If you recently adopted a kitten, you’ll need to ensure your pet continues to grow into a healthy adult cat. To help get your furry friend’s life started right, here are a few important details you should know about kitten care—and how a veterinarian can help with the process.
What Vaccinations Do Kittens Need?
Kittens require several vaccinations to strengthen their immune systems against serious and potentially life-threatening diseases. At six to eight weeks, they should receive the first FVRCP shot to protect against rhinotracheitis, calicivirus, and feline distemper—common types of cat illnesses. About once every three weeks, your pet should receive an FVCRP booster for a total of three boosters. When they receive the final booster, they should also get their first rabies shot. Your cat should continue to receive vaccination boosters throughout their life, as recommended by your veterinarian.
How Should I Feed My Kitten?
Ideally, a kitten should feed off their mother’s milk until they reach about four weeks of age. However, if you adopt a stray, you will need to nourish them with a milk replacement formula by bottle about once every three to four hours. Consult with your veterinarian to find out how much they should be eating.
At about four weeks, kittens will wean naturally with their mothers. But if you have a stray, you can wean with a mixture of wet kitten food and formula. In the beginning, introduce the mixture by spoon and then eventually let them lap it out of a bowl. Continue to supplement with formula until they’re eating the new food.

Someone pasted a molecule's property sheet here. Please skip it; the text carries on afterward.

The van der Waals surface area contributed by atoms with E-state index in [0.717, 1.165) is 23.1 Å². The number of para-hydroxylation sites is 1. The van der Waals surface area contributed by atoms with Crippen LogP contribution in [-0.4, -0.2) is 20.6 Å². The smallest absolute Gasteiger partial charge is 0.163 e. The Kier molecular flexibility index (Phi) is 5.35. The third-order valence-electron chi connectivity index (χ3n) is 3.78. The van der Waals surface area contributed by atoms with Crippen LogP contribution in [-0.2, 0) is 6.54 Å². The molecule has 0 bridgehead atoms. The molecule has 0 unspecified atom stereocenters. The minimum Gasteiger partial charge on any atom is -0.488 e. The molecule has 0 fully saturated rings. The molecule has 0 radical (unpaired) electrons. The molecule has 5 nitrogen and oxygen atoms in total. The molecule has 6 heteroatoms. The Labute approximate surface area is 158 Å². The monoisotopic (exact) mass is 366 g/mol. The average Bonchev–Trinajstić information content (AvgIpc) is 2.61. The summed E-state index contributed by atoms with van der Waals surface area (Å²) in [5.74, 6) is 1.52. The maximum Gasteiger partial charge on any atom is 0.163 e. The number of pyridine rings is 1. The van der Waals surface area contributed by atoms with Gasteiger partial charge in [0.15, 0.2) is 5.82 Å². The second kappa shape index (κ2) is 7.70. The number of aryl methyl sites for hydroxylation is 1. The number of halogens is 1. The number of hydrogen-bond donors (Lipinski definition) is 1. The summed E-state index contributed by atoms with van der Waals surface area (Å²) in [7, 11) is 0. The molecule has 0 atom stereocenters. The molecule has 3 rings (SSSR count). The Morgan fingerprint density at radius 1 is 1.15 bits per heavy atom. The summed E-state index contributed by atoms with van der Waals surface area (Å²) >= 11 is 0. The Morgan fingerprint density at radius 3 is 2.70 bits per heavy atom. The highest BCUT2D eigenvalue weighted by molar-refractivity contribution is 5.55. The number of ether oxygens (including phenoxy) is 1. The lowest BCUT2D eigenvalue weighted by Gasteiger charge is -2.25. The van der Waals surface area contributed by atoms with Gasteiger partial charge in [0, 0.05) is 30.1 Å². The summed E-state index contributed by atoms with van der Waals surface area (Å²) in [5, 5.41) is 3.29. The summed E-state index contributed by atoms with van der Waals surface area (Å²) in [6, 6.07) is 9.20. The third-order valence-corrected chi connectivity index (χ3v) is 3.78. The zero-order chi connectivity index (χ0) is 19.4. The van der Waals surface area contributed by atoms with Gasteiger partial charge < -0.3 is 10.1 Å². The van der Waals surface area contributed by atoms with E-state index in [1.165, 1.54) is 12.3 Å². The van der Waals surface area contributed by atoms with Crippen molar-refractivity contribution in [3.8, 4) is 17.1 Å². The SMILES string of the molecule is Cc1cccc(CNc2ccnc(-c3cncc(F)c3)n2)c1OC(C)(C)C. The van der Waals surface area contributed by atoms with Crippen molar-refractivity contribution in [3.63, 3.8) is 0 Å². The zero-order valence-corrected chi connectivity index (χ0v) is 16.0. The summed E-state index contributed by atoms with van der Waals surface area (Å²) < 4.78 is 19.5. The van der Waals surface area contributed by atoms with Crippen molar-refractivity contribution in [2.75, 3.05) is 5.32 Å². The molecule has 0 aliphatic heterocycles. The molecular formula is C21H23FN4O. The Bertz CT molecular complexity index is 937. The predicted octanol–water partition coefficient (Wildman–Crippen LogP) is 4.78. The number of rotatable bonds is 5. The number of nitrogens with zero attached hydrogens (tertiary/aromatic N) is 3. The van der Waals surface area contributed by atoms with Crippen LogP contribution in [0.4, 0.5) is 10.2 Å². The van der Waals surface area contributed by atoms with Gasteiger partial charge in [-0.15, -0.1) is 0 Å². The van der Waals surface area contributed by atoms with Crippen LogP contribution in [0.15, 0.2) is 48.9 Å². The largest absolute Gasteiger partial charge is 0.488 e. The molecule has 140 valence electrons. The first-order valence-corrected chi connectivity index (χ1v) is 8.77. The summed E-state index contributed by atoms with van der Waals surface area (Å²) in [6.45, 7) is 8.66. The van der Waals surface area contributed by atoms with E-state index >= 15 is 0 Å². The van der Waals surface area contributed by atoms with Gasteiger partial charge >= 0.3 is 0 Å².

By the fifth or sixth week, your pet should be able to eat dry kitten kibble that is lightly moistened with water. At seven weeks, they should be eating dry kitten kibble exclusively. As they grow older, talk to your veterinarian about your cat’s dietary needs.
What Are Some Ways to Keep Playtime Safe?
Eventually, your kitten will start to play. Monitoring their playtime can help keep them safe, as well as promote bonding. Young cats can get by with simple toys—such as ping pong balls, cardboard toilet paper tubes, and handle-free paper bags. Avoid toys that have small parts that your cat may chew and choke on—such as those with small balls, feathers, or yarn.
If you’re a new cat parent, Dr. Douglas Foreman and Dr. Roberta Mauro at Cherry Hill Dog & Cat Hospital are equipped to help your kitten grow into healthy adult cats. From providing vaccinations, performing spaying and neutering procedures, and offering nutritional guidance, these Elkton, MD, veterinarians will deliver personalized care to protect against common feline health issues. Visit this animal clinic online to learn more about their services or call (410) 398-1331 to schedule an appointment.